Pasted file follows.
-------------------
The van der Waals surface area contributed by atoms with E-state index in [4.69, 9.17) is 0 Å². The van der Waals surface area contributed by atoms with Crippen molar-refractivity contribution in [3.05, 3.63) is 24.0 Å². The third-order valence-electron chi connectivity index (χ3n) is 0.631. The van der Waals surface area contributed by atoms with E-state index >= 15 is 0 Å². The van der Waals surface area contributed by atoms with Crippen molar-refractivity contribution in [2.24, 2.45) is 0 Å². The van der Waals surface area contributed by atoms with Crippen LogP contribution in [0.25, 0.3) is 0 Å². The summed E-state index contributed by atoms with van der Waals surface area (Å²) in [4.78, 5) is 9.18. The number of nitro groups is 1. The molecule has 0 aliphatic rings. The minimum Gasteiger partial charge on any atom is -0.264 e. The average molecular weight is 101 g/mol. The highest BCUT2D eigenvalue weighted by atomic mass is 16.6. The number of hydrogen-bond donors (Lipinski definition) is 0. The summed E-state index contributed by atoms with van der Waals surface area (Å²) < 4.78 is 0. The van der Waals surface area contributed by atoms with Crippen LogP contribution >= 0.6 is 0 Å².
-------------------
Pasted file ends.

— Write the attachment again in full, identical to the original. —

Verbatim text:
The van der Waals surface area contributed by atoms with E-state index in [4.69, 9.17) is 0 Å². The van der Waals surface area contributed by atoms with Crippen molar-refractivity contribution in [3.05, 3.63) is 24.0 Å². The third-order valence-electron chi connectivity index (χ3n) is 0.631. The van der Waals surface area contributed by atoms with E-state index >= 15 is 0 Å². The van der Waals surface area contributed by atoms with Crippen molar-refractivity contribution in [2.24, 2.45) is 0 Å². The van der Waals surface area contributed by atoms with Crippen LogP contribution in [0.25, 0.3) is 0 Å². The summed E-state index contributed by atoms with van der Waals surface area (Å²) in [4.78, 5) is 9.18. The number of nitro groups is 1. The molecule has 0 aliphatic rings. The minimum Gasteiger partial charge on any atom is -0.264 e. The average molecular weight is 101 g/mol. The highest BCUT2D eigenvalue weighted by atomic mass is 16.6. The number of hydrogen-bond donors (Lipinski definition) is 0. The summed E-state index contributed by atoms with van der Waals surface area (Å²) < 4.78 is 0. The van der Waals surface area contributed by atoms with Crippen LogP contribution >= 0.6 is 0 Å².